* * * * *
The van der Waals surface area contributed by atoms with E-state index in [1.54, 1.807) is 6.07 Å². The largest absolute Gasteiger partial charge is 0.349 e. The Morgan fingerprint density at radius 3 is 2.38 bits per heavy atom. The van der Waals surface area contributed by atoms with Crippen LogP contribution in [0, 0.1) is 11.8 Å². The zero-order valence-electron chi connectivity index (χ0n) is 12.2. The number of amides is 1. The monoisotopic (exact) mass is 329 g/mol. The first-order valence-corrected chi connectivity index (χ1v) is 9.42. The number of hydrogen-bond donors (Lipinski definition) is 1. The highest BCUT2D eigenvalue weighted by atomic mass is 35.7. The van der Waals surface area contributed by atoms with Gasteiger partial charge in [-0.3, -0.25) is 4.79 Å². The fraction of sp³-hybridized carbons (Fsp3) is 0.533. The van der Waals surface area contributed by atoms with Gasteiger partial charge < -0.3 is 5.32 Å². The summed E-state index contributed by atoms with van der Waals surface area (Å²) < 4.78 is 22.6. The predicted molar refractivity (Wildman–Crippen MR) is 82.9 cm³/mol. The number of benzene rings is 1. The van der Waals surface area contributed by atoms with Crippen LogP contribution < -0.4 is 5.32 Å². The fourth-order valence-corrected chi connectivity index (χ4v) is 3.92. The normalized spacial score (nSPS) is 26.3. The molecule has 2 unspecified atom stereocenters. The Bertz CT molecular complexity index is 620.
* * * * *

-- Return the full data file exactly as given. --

The van der Waals surface area contributed by atoms with E-state index in [1.54, 1.807) is 6.07 Å². The largest absolute Gasteiger partial charge is 0.349 e. The Morgan fingerprint density at radius 3 is 2.38 bits per heavy atom. The van der Waals surface area contributed by atoms with Crippen LogP contribution in [0, 0.1) is 11.8 Å². The zero-order valence-electron chi connectivity index (χ0n) is 12.2. The number of amides is 1. The monoisotopic (exact) mass is 329 g/mol. The first-order valence-corrected chi connectivity index (χ1v) is 9.42. The number of hydrogen-bond donors (Lipinski definition) is 1. The highest BCUT2D eigenvalue weighted by atomic mass is 35.7. The van der Waals surface area contributed by atoms with Gasteiger partial charge in [-0.3, -0.25) is 4.79 Å². The fraction of sp³-hybridized carbons (Fsp3) is 0.533. The van der Waals surface area contributed by atoms with Gasteiger partial charge < -0.3 is 5.32 Å². The summed E-state index contributed by atoms with van der Waals surface area (Å²) < 4.78 is 22.6. The predicted molar refractivity (Wildman–Crippen MR) is 82.9 cm³/mol. The number of benzene rings is 1. The van der Waals surface area contributed by atoms with Crippen LogP contribution < -0.4 is 5.32 Å². The fourth-order valence-corrected chi connectivity index (χ4v) is 3.92. The normalized spacial score (nSPS) is 26.3. The molecule has 2 unspecified atom stereocenters. The Bertz CT molecular complexity index is 620.